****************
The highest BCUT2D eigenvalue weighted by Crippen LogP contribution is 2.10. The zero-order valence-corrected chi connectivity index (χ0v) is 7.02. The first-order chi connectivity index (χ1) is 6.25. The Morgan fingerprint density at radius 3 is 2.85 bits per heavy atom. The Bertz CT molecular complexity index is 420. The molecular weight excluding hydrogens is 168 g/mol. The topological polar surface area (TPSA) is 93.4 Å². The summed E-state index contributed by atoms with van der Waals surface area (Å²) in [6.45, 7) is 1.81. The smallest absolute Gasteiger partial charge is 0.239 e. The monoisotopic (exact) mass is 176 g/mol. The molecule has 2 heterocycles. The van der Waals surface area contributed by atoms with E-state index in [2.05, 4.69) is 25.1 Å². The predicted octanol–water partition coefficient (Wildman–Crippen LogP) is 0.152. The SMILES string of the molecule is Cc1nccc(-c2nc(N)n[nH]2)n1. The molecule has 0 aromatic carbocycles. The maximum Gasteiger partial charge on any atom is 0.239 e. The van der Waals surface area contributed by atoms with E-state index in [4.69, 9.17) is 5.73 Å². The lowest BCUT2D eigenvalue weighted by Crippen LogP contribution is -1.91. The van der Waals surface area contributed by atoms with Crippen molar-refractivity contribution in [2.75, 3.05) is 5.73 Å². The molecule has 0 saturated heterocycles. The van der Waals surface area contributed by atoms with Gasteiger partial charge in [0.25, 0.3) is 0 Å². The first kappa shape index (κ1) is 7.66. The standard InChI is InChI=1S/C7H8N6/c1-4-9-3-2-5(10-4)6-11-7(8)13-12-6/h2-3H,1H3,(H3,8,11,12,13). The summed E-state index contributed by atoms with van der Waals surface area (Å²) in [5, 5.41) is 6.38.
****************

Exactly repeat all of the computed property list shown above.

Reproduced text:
The highest BCUT2D eigenvalue weighted by Crippen LogP contribution is 2.10. The zero-order valence-corrected chi connectivity index (χ0v) is 7.02. The first-order chi connectivity index (χ1) is 6.25. The Morgan fingerprint density at radius 3 is 2.85 bits per heavy atom. The Bertz CT molecular complexity index is 420. The molecular weight excluding hydrogens is 168 g/mol. The topological polar surface area (TPSA) is 93.4 Å². The summed E-state index contributed by atoms with van der Waals surface area (Å²) in [6.45, 7) is 1.81. The smallest absolute Gasteiger partial charge is 0.239 e. The monoisotopic (exact) mass is 176 g/mol. The molecule has 2 heterocycles. The van der Waals surface area contributed by atoms with E-state index in [2.05, 4.69) is 25.1 Å². The predicted octanol–water partition coefficient (Wildman–Crippen LogP) is 0.152. The SMILES string of the molecule is Cc1nccc(-c2nc(N)n[nH]2)n1. The molecule has 0 aromatic carbocycles. The maximum Gasteiger partial charge on any atom is 0.239 e. The van der Waals surface area contributed by atoms with E-state index in [4.69, 9.17) is 5.73 Å². The lowest BCUT2D eigenvalue weighted by Crippen LogP contribution is -1.91. The van der Waals surface area contributed by atoms with Crippen molar-refractivity contribution in [2.75, 3.05) is 5.73 Å². The molecule has 0 saturated heterocycles. The van der Waals surface area contributed by atoms with Gasteiger partial charge in [0.25, 0.3) is 0 Å². The first kappa shape index (κ1) is 7.66. The standard InChI is InChI=1S/C7H8N6/c1-4-9-3-2-5(10-4)6-11-7(8)13-12-6/h2-3H,1H3,(H3,8,11,12,13). The summed E-state index contributed by atoms with van der Waals surface area (Å²) in [5, 5.41) is 6.38.